Monday, November 30, 2009

Christmas shopping

Modern life is rubbish, says some bloke who thinks the world is becoming too left-brained, which is to say: “an increasingly mechanistic, fragmented, decontextualised world, marked by unwarranted optimism, mixed with paranoia and a feeling of emptiness.”

I wonder if he’s talking about internet shopping. Personally I love being able to do my Christmas shopping on the internet, but on Saturday morning I realised that a packed December schedule and particular requirements were going to force me to do some non-internet, ie. physical, ie. real-life, ie. interpersonal, ie. oldskool shopping in the centre of Bristol that very day. So I did what I always do in such emergencies – got up at the crack of Saturday and got in there quick before the hordes. It was raining, I was moderately hung over and the only two shops I’d been pinning my hopes on failed to deliver. All this befouled my mood. But on the offchance I popped into St Nicholas Market, the hippy-centre of Bristol retail. And do you know, the brilliant little Nails Gallery yielded the Perfect Thing; exactly what I was looking for. And then a quick mooch around the rest of the hippy stalls yielded two more Perfect Things and suddenly the trip was a triumph.

Bucked, I strolled off to buy some breakfast from a hippy food merchant. I enquired of him of what a rather tasty-looking example of savoury pastry consisted. Of.
“That’s a nice vegetarian tomato and cheese pasty,” said the hippy.
“Oh in that case I’ll have a sausage roll,” I said, chuckling.
“Ah, sorry for swearing at you, saying the word ‘vegetarian’” said the hippy, chortling.
“Well, my wife’s a vegetarian. I’m virtually a vegetarian,” I said, snickering. “So when I’m out on my own I make sure to get some dead animal.”
“I get you,” said the hippy, giggling. “When you come in it’s all Where have you been, at the steak bar?”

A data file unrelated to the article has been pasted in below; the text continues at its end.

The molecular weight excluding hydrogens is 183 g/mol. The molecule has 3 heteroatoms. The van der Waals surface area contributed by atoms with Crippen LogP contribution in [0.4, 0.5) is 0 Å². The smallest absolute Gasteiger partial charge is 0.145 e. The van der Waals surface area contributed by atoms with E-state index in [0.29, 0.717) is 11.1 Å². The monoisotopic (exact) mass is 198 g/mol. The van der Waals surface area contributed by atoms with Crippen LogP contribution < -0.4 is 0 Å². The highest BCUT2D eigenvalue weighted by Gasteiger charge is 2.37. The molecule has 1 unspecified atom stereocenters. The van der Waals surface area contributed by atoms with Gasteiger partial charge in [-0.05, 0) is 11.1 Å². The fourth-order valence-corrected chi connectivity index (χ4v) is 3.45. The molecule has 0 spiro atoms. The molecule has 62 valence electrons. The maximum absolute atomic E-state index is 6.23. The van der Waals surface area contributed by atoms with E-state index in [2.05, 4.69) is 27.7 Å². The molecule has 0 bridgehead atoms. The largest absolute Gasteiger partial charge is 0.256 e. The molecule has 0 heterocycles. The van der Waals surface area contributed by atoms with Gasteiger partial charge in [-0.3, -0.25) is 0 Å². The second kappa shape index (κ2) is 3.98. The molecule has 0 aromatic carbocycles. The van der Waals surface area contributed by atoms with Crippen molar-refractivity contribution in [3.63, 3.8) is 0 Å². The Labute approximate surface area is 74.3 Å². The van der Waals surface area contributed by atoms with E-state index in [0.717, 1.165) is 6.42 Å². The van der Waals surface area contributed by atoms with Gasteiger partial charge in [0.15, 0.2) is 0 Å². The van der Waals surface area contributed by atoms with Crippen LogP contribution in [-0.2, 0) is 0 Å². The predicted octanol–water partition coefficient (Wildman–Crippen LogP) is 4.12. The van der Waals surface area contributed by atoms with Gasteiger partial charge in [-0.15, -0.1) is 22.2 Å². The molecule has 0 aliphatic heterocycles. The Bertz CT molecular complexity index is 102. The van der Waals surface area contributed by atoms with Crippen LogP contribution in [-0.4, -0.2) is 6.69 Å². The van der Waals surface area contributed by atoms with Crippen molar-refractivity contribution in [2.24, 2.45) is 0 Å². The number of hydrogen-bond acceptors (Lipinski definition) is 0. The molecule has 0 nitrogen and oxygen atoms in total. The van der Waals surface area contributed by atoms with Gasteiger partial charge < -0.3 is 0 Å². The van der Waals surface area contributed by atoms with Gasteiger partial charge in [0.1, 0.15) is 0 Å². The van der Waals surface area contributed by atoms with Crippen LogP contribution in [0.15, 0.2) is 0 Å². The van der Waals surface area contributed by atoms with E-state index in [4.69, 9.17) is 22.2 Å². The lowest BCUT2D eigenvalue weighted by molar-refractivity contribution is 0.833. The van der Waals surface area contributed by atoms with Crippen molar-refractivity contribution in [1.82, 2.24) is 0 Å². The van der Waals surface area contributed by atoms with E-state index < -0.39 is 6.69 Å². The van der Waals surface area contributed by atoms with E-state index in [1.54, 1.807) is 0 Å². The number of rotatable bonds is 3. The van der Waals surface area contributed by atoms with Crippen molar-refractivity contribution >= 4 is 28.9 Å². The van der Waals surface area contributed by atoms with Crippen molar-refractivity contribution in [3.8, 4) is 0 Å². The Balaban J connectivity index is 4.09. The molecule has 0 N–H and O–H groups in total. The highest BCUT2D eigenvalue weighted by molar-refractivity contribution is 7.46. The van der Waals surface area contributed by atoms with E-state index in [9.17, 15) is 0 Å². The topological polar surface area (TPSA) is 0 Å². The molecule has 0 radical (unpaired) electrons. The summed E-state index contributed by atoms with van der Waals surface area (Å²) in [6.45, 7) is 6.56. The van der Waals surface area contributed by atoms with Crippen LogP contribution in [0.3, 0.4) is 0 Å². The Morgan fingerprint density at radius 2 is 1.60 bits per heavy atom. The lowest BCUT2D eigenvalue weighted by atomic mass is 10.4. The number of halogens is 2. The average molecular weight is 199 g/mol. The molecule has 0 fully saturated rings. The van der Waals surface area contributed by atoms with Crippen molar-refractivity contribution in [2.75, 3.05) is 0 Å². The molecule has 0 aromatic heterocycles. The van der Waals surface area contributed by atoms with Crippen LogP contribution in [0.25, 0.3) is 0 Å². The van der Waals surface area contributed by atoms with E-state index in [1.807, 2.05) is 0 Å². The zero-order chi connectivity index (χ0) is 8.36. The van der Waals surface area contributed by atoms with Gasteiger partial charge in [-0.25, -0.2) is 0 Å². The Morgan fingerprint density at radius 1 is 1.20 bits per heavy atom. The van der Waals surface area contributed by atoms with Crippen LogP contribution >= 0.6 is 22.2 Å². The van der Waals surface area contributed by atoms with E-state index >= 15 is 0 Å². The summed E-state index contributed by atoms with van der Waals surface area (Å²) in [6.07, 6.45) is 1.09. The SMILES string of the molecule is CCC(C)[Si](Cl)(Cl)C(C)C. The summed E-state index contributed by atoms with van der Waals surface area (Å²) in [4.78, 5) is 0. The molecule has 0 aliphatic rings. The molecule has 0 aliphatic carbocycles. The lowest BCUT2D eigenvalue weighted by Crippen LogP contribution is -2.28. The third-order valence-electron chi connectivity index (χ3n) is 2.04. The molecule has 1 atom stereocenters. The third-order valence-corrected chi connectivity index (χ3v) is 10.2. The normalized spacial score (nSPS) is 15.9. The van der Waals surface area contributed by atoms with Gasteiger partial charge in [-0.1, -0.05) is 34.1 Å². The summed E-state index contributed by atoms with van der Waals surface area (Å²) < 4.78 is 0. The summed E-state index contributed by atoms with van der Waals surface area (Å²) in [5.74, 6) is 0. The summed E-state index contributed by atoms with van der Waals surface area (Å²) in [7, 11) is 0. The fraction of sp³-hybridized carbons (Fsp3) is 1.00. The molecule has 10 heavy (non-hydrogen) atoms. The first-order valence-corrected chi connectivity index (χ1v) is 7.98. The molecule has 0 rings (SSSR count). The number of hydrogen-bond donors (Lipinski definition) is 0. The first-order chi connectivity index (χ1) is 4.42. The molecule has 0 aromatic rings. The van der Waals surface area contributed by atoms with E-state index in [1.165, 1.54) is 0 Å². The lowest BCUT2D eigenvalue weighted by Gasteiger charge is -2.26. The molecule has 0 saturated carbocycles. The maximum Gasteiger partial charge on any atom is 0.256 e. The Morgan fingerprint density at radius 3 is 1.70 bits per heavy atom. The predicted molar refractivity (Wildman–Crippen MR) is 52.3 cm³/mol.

“And I say, No honest love, I was only at the strip club,” I said, hooting.
This went on for some time, by the end of which our improvisational double-act had reached the comedic heights of, say, ooooh, Hale and Pace, and we were virtually rolling on the floor.

I marched perkily back to the car with my Perfect Things and the sausage roll crumbs sprinkling my coat like Christmas snowflakes. The rain was gone, the sunlight was beautiful, Castle Green is beautiful, Bristol is beautiful. Hippies are great. Christmas shopping is great. The internet is great. Modern life is rubbish. God bless you all.

Sunday, November 29, 2009

Spoofs, cupcakes update

That some readers didn't notice that the post below was a spoof of music journalism (and a rather heavily-hammered point re the previous debates) makes me wonder if bloggery's attention-deficient skim-reading means that I can get away with saying anything on this blog and people will believe it to be serious, such as that my posts about cupcakes have started an international trend.

Meanwhile, David C emails to inform me that my posts about cupcakes have started an international trend.

Friday, November 27, 2009

Thirty Years of Pop Music: A Narrative

The fractious economic and political climate of the late 1970s saw a flowering of musical creativity, as a generation of British youths, energised by a radical left-wing ideology, turned their alienation and anger into musical gold. With The Jam’s Paul Weller and The Clash’s Joe Strummer at the forefront, the end of that dark decade was lit up with music that represented both a primal scream of rage and a reaction to the pompous, self-indulgent noodlings of the Prog Rockers. The raw excitement of the seventies has never been recaptured since and a decade of superficial posing was to follow…